The train to Weimar isn’t full, but I stand in the aisle because there are no empty seats next to my friends and we’re in the midst of a giggly conversation.
We speak in hushed English, lest we perpetuate the stereotype of the loud and obnoxious Americans. I glance around the car and notice a gang of four kids, probably my age, smirking and staring in our direction.
They probably think I’m an idiot. Is it the fact that I’m standing in the aisle in a car that’s only half-full or is it the monstrous zit that’s forming on my nose? I wonder. The embarrassment is minute and I begin to shrug it off until one of them says something loud enough to betray their furtive giggling.
“Konichiwa! ” he snickers.
I turn to them with a raised eyebrow. They look at me with those smug grins still plastered onto their faces. I’m not even Japanese. If they’re going to make fun of me, they should at least get the right ethnicity.
“Ich komme aus Amerika,” I sneer, and I walk into a different car.
I’m Asian and nobody wants me to forget it. If the wannabe-gangster walking past me down the street doesn’t mutter “ching chong” under his breath when he walks by me, if some drunk doesn’t shout “hey, Chiney” as I walk home at 3 AM, if my friends don’t tell me that I’m a bad driver for a reason, I might not remember what I am.
Other times, people mean well enough but still toe the line between curiosity and offensiveness.
“Wow! Your dad must’ve been in the service!” an older gentleman once remarked upon seeing me.
These conversations about my racial heritage always begin the same way.
“Where are you from?” asks a curious stranger.
“I’m from Seattle,” I reveal. If I’m lucky, that line of questioning ends there and they ask instead if I’ve ever been to Forks or if I live near Bill Gates. Usually, I’m not that fortunate and I’ve learned to expect the next question before it comes.
“No, where are you really from?”
I answer facetiously, “Damn, you got me. I’m not really from Seattle. I’m from Kent. It’s a suburb of Seattle but no one outside South King County knows where that is so I lie about it.”
“That’s not what I meant. I mean, where is it that your parents are from? It’s just that you look, well, Asian.”
Of course I know what they meant. They want to know what exactly I am. Well, if I look Asian, it’s because I am Asian. To be more specific, I’m Filipino, and if you want to get more precise, my family uprooted to the states when I was seven. In theory, people aren’t wrong when they ask me where I came from originally. Technically, I’m not from Seattle. If we were to argue semantics, I really did come from somewhere else. So why do I cringe when someone asks me where I’m from or what I am?
In a deli in Maastricht, I ask, in English, the woman behind the counter about cheese. She points at a block of feta and I nod. As she slices pieces for me, she looks at me and grins, “China?”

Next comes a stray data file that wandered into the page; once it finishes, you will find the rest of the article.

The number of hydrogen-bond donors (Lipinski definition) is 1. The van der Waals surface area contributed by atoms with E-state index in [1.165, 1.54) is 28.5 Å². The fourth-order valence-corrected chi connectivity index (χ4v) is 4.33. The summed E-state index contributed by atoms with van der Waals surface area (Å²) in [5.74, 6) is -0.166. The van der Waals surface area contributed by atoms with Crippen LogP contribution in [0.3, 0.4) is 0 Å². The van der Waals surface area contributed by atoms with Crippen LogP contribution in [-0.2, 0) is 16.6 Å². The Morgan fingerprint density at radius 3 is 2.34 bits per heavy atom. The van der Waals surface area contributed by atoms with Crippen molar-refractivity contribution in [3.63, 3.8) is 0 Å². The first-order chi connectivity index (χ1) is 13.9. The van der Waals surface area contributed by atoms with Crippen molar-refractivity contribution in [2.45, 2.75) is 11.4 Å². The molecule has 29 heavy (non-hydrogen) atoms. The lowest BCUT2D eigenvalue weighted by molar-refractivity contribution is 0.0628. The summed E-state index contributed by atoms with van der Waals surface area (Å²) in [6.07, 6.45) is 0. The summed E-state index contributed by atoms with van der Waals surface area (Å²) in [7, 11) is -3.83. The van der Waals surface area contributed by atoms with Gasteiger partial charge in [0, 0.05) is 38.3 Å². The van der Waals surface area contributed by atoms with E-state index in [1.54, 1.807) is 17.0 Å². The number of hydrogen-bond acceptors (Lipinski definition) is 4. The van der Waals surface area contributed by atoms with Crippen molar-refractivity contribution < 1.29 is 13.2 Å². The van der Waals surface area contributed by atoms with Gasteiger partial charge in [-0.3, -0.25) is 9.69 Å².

I grimace and shake my head. This contradiction doesn’t register with her. She repeats the question and I smile without answering. The counterwoman won’t stop beaming at me.
“That’s all I want. Thanks,” I say politely. She hands me a plastic bag and I stalk away.
I am perfectly content with my Asian background, but it has no relevance when I’m buying a brick of cheese. My heritage is a part of my identity in the same ways that being left-handed and enjoying baking are also parts of my identity. It is not a source of shame nor is it something that I advertise at every opportunity. The problem lies in the constant “other-ing” wherein onlookers look at me and see a novelty rather than a multi-faceted person.
At a party, someone asks where I live. The address is Dutch and still unaware of when vowels should be long or short, I mangle the pronunciation of “Adelbert van Scharnlaan.”
The questioner chuckles, “I don’t know what you said. It sounded really Asian.”
I ask what kind of Asian he means. He grins at me, not sure how to answer.
I continue, “There’s more than one kind of Asian so which one did you mean?”
After a long silence, I add, “Most people think I say everything with an American accent.”
Anything I do becomes a Rorschach test of Asian behavior. I barely passed driver’s education because the instructor made me nervous. The unlucky boy partnered with me for the freeway drive raised an eyebrow and cracked a joke about me perpetuating stereotypes. In high school, I got good grades and it was attributed to innate Asian intelligence instead of sleepless nights hunched over textbooks. The assumption is that I am how I am because of my race and not because I’m an individual with specific neuroses and behaviors.
Math is my worst subject. I don’t know karate. I use chopsticks to stab at my food because I can’t get them to work otherwise. I’m not an ambassador for my people. My habits are not indicative of the habits of others who happen to share the same race as me or look similar to me.
When I was 14, I considered bleaching my black hair and coloring the peroxide-fried mess a chestnut brown. My best friend discouraged me, protesting that if I did, I wouldn’t look Asian anymore. That was the point. It was the year I got my American citizenship and seven years after I arrived in the States. I wanted to look like I belonged in the place I was growing up.
At 1 AM, I sit on a curb and wait for an empty cab to drive by. A guy sits next to me and asks me where I’m from. He doesn’t want to know what my name is or why I’m sitting on a desolate sidewalk in the middle of the night. Before I can mention the Emerald City, his friend bellows, “Hey, I know Chinese! Ni hao! Ni hao!”
Cold and frustrated, I scream, “Screw you! I’m from Washington!”
He laughs and asks me where I’m really from. I repeat the previous answer. He explains what he meant and I say I got it the first time.
“Seattle,” I reiterate. “Take it or leave it.”